Market projections are a valuable, yet somewhat elusive, part of a company’s strategic planning process. Many of us feel ignorant about what’s coming, especially as the “experts” can’t seem to agree on much about our economy and where it’s headed. Nonetheless, it’s important to learn what key trends are facing your industry and company and include these trends in decisions you make about how to address the future.
Trends that impact your industry and company should be reviewed in several categories – social trends (labor force changes), economic trends (where specifically are strengths and weaknesses occurring?), political/legislative changes (what will new legislation mean to your business), technological trends (what is new that might help you improve productivity?) materials (what’s cost-effective and green?). However, one trend that is fundamental to knowing how to lead your business is this: What have your customers been thinking and feeling about your service or product? What do they -and others like them – want from your business in the future?
All true leadership is about adapting to change. Let managers focus on tactics and executing those tactics correctly. Leaders must determine what is the next right thing to do. Information from both inside the company and external to it allows leaders to make key strategic decisions. Customer feedback is the most powerful external data you can obtain to shape and lead your company. And that customer feedback is best when it’s current, direct, first-hand and uncensored by employees, managers, or salespeople.
Do you have a solid grasp on what your CUSTOMERS think about your company? Do you believe you have detailed enough answers to enable you to make accurate decisions and take action? Imagine your customers are asked the following questions. How exactly would they respond?:
- How are we doing?
- Did we meet your expectations? Did we exceed your expectations?
- If yes, please describe details of what we did right. If no, please describe details of what we didn’t do as well, or could do better.
- Would you recommend our company to others (why or why not)?
- Why did you decide to buy our services / products (rather than someone else’s?) and would you do so again?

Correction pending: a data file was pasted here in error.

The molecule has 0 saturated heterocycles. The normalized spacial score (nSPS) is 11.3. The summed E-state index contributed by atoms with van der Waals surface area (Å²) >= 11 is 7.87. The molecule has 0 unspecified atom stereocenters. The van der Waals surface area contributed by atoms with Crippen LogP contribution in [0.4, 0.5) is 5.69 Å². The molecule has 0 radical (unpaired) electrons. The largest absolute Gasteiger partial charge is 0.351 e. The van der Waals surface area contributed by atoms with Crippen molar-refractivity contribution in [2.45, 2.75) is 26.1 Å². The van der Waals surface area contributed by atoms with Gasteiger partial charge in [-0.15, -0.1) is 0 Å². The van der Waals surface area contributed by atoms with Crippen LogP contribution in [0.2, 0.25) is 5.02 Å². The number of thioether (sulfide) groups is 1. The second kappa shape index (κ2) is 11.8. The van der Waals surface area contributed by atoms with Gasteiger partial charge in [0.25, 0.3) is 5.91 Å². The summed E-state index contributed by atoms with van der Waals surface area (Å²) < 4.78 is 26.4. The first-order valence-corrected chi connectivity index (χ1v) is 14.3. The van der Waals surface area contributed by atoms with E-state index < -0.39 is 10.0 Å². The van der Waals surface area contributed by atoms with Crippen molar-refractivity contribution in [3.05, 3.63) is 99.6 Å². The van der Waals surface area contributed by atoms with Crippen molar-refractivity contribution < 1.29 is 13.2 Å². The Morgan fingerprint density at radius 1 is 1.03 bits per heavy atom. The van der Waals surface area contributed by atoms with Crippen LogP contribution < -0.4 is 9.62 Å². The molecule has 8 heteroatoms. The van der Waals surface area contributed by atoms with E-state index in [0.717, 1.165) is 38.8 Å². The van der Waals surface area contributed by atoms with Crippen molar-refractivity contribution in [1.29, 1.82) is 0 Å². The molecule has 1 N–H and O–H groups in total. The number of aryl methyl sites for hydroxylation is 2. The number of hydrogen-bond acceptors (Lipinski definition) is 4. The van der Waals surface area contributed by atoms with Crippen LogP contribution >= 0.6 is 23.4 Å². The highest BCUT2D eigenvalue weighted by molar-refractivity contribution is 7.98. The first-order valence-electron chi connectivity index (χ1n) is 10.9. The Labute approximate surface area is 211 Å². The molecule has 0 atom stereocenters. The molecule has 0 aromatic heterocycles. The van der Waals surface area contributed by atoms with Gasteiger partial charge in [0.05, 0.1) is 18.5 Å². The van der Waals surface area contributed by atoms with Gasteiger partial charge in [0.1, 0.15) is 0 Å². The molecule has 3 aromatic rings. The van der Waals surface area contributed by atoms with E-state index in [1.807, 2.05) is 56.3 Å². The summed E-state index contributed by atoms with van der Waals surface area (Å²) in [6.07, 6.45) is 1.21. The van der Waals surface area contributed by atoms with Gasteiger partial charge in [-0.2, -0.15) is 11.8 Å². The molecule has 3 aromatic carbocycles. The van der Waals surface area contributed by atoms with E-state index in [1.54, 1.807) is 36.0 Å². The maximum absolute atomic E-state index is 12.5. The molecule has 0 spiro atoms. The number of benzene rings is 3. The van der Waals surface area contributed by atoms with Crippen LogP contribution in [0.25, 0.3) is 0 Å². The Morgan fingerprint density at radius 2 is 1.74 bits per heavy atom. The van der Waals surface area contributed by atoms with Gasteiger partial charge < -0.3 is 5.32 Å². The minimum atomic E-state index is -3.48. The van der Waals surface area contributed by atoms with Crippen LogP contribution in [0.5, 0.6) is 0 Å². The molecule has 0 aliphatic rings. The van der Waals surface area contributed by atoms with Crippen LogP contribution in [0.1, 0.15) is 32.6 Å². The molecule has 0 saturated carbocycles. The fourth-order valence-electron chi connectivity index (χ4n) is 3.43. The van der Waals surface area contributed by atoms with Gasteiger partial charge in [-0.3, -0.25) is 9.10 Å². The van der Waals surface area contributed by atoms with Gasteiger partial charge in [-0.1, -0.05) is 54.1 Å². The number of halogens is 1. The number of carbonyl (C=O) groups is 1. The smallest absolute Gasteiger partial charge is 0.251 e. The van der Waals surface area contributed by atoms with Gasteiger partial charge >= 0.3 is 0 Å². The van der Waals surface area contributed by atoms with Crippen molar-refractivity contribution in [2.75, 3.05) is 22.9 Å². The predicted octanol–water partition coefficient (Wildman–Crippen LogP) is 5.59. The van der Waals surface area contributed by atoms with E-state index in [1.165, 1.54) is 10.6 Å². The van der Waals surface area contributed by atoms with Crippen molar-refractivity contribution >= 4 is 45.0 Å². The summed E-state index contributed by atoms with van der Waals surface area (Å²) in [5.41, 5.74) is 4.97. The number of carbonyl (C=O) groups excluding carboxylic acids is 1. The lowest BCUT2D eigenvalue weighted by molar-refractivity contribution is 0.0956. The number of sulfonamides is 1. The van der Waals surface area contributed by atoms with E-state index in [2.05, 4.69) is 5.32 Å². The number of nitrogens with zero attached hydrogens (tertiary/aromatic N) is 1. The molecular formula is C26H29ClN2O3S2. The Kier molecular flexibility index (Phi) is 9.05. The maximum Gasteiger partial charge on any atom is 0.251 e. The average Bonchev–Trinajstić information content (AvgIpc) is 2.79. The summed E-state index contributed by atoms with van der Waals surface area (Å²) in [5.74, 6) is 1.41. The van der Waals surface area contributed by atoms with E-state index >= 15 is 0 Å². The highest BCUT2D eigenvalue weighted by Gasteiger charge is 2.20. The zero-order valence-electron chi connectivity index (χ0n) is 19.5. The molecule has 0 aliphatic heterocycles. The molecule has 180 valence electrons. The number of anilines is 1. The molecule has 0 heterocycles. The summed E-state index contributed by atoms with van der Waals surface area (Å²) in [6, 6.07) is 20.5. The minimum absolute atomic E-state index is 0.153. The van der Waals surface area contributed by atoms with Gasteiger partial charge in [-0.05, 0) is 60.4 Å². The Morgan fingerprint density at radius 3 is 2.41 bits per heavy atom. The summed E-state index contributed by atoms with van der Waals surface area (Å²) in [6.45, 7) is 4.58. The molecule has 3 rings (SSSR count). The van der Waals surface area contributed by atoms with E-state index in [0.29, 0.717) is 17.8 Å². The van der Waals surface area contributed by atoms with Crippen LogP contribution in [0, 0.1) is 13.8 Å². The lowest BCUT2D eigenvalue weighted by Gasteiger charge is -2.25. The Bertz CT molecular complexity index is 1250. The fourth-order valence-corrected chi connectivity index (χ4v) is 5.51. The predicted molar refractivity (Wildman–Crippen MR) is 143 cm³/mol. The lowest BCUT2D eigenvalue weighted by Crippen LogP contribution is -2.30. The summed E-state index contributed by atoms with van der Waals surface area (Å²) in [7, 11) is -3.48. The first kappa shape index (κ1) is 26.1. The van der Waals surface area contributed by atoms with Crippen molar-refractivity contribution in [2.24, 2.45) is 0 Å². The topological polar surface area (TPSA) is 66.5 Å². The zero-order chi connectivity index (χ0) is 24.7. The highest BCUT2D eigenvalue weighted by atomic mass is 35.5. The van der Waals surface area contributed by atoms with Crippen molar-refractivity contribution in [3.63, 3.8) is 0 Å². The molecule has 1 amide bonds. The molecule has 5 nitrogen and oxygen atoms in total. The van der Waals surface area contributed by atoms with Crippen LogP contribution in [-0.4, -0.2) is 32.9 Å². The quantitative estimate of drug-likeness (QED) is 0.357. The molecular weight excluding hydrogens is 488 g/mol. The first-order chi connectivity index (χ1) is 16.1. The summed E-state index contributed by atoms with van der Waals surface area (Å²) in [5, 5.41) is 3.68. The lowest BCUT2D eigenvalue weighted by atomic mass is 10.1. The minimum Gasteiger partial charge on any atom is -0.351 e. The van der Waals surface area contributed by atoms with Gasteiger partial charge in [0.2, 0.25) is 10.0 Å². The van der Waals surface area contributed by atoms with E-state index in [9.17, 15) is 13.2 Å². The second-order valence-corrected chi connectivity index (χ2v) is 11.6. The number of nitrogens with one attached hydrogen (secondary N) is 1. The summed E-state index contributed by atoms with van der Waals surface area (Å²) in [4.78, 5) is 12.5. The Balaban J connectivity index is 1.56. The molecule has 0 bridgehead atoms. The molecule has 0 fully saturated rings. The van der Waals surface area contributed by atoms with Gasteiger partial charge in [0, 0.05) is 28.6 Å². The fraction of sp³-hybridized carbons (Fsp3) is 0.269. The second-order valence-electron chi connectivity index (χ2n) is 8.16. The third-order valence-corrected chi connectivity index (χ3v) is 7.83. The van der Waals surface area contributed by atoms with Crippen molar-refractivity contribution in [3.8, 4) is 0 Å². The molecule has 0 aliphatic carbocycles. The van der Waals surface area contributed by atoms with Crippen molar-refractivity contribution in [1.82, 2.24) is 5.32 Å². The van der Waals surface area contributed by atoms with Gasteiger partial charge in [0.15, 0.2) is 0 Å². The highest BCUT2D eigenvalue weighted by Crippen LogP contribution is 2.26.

The information you can gather from customers is really only limited by your imagination. You might seek detailed information about quality, timeliness and/ or cost comparisons with other companies. You could try questions like:
- Do you have any concerns about the quality of our product/ service? Any suggestions on how we might improve the quality?
- How was the quality of our partnership / customer interactions during the time we worked together?
- How do you think we dealt with your requests? Were we timely? Responsive? Do you have any suggestions for us?
- Do you think our costs were fair and transparent?
Although it’s not too difficult to think of questions you’d like answered, people sometimes are stumped by how they’ll collect such information. Customer feedback is valuable no matter how you collect it, yet it requires a dose of humility and a significant serving of self-confidence. Also, the “how to” method is tied to how much time you can invest, level of detail desired, personnel available to collect and tabulate results and so on. The “how” questions, like the “what” questions above, require serious thought and discussion among the top company leaders.
Gathering customer satisfaction data can range from very personal methods to more ratings-based, anonymous approaches. For example, one personal approach is simply to ask a key customer to sit down with you over coffee and answer your questions face-to-face. Or, what about inviting them to a lunch with your leadership team? Another way to collect information from a variety of customers quickly is to develop a brief questionnaire (with ratings) that you send to customers and ask them to send back. Between these ends of the spectrum, there are myriad other ways to get useful information from the buyers of your services and products.
Every company needs to continuously learn as much as it can about customers to build upon its strengths and thrive. The fundamental questions are: “Do we know what our customers like about what we do? What do they want more of from us? What do they want less of from us (what’s causing them headaches?) and how can we continue to meet and exceed their expectations?” The practice of asking customers directly, rather than relying on what company managers and employees believe customers’ feel satisfied with, is what will change the planning process from “should we take these actions?” to clearly knowing how to take action and lead the way into the future.
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